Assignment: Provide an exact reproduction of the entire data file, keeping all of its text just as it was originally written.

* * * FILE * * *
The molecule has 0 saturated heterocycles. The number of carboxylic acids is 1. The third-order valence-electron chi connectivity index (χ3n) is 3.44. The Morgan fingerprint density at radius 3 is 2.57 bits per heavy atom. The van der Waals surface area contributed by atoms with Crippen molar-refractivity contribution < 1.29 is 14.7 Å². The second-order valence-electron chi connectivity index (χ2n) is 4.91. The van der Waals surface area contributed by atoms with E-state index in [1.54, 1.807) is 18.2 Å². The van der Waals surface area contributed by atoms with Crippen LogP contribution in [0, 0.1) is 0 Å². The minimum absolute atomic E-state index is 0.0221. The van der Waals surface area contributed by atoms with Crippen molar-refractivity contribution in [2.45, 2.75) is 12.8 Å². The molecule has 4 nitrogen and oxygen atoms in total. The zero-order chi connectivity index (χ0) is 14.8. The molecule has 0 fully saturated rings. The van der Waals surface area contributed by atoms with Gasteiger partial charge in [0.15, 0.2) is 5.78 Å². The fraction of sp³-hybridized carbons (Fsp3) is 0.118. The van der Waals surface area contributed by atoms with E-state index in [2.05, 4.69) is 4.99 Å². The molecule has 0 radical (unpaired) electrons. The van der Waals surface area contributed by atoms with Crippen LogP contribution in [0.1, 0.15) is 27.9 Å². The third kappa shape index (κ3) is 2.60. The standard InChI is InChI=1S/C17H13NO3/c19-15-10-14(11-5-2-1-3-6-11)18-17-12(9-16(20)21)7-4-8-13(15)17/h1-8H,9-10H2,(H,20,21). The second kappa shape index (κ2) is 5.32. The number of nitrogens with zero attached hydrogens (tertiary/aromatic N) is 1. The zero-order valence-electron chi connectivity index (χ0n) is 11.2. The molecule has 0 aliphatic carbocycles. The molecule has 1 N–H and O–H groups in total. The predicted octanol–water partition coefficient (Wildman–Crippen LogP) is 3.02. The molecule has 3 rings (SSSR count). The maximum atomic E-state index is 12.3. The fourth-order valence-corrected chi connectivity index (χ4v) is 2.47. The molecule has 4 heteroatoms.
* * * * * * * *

The molecule has 0 saturated heterocycles. The number of carboxylic acids is 1. The third-order valence-electron chi connectivity index (χ3n) is 3.44. The Morgan fingerprint density at radius 3 is 2.57 bits per heavy atom. The van der Waals surface area contributed by atoms with Crippen molar-refractivity contribution < 1.29 is 14.7 Å². The second-order valence-electron chi connectivity index (χ2n) is 4.91. The van der Waals surface area contributed by atoms with E-state index in [1.54, 1.807) is 18.2 Å². The van der Waals surface area contributed by atoms with Crippen LogP contribution in [0, 0.1) is 0 Å². The minimum absolute atomic E-state index is 0.0221. The van der Waals surface area contributed by atoms with Crippen molar-refractivity contribution in [2.45, 2.75) is 12.8 Å². The molecule has 4 nitrogen and oxygen atoms in total. The zero-order chi connectivity index (χ0) is 14.8. The molecule has 0 fully saturated rings. The van der Waals surface area contributed by atoms with Gasteiger partial charge in [0.15, 0.2) is 5.78 Å². The fraction of sp³-hybridized carbons (Fsp3) is 0.118. The van der Waals surface area contributed by atoms with E-state index in [2.05, 4.69) is 4.99 Å². The molecule has 0 radical (unpaired) electrons. The van der Waals surface area contributed by atoms with Crippen LogP contribution in [0.1, 0.15) is 27.9 Å². The third kappa shape index (κ3) is 2.60. The standard InChI is InChI=1S/C17H13NO3/c19-15-10-14(11-5-2-1-3-6-11)18-17-12(9-16(20)21)7-4-8-13(15)17/h1-8H,9-10H2,(H,20,21). The second kappa shape index (κ2) is 5.32. The number of nitrogens with zero attached hydrogens (tertiary/aromatic N) is 1. The zero-order valence-electron chi connectivity index (χ0n) is 11.2. The molecule has 0 aliphatic carbocycles. The molecule has 1 N–H and O–H groups in total. The predicted octanol–water partition coefficient (Wildman–Crippen LogP) is 3.02. The molecule has 3 rings (SSSR count). The maximum atomic E-state index is 12.3. The fourth-order valence-corrected chi connectivity index (χ4v) is 2.47. The molecule has 4 heteroatoms.